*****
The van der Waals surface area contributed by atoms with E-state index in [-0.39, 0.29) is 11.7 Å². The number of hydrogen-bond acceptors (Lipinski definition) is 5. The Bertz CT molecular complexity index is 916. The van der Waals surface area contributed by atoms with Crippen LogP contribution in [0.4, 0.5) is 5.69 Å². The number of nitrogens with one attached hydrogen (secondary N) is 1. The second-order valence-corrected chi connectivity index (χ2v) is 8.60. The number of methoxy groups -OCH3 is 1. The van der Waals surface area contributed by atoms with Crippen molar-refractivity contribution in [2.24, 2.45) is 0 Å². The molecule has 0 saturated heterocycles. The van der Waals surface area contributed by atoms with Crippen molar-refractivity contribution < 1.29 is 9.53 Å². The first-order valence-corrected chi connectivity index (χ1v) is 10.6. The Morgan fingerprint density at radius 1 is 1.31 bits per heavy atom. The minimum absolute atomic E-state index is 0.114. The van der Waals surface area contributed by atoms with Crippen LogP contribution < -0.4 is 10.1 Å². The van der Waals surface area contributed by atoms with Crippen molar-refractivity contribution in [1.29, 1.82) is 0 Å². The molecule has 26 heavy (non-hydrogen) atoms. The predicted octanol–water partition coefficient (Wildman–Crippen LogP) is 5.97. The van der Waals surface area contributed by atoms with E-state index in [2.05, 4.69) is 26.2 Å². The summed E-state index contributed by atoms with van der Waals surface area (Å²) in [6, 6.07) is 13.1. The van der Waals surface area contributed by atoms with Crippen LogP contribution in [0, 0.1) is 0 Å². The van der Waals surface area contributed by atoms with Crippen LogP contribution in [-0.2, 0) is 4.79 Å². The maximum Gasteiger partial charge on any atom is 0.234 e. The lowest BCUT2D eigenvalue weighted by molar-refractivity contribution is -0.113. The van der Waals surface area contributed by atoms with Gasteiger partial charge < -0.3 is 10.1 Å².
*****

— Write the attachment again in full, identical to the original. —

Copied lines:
The van der Waals surface area contributed by atoms with E-state index in [-0.39, 0.29) is 11.7 Å². The number of hydrogen-bond acceptors (Lipinski definition) is 5. The Bertz CT molecular complexity index is 916. The van der Waals surface area contributed by atoms with Crippen LogP contribution in [0.4, 0.5) is 5.69 Å². The number of nitrogens with one attached hydrogen (secondary N) is 1. The second-order valence-corrected chi connectivity index (χ2v) is 8.60. The number of methoxy groups -OCH3 is 1. The van der Waals surface area contributed by atoms with Crippen molar-refractivity contribution in [2.24, 2.45) is 0 Å². The molecule has 0 saturated heterocycles. The van der Waals surface area contributed by atoms with Crippen molar-refractivity contribution < 1.29 is 9.53 Å². The first-order valence-corrected chi connectivity index (χ1v) is 10.6. The Morgan fingerprint density at radius 1 is 1.31 bits per heavy atom. The minimum absolute atomic E-state index is 0.114. The van der Waals surface area contributed by atoms with Crippen LogP contribution < -0.4 is 10.1 Å². The van der Waals surface area contributed by atoms with Crippen molar-refractivity contribution in [1.29, 1.82) is 0 Å². The molecule has 26 heavy (non-hydrogen) atoms. The predicted octanol–water partition coefficient (Wildman–Crippen LogP) is 5.97. The van der Waals surface area contributed by atoms with E-state index in [2.05, 4.69) is 26.2 Å². The summed E-state index contributed by atoms with van der Waals surface area (Å²) in [6, 6.07) is 13.1. The van der Waals surface area contributed by atoms with Crippen LogP contribution in [0, 0.1) is 0 Å². The van der Waals surface area contributed by atoms with Crippen LogP contribution in [-0.2, 0) is 4.79 Å². The maximum Gasteiger partial charge on any atom is 0.234 e. The lowest BCUT2D eigenvalue weighted by molar-refractivity contribution is -0.113. The van der Waals surface area contributed by atoms with Gasteiger partial charge < -0.3 is 10.1 Å².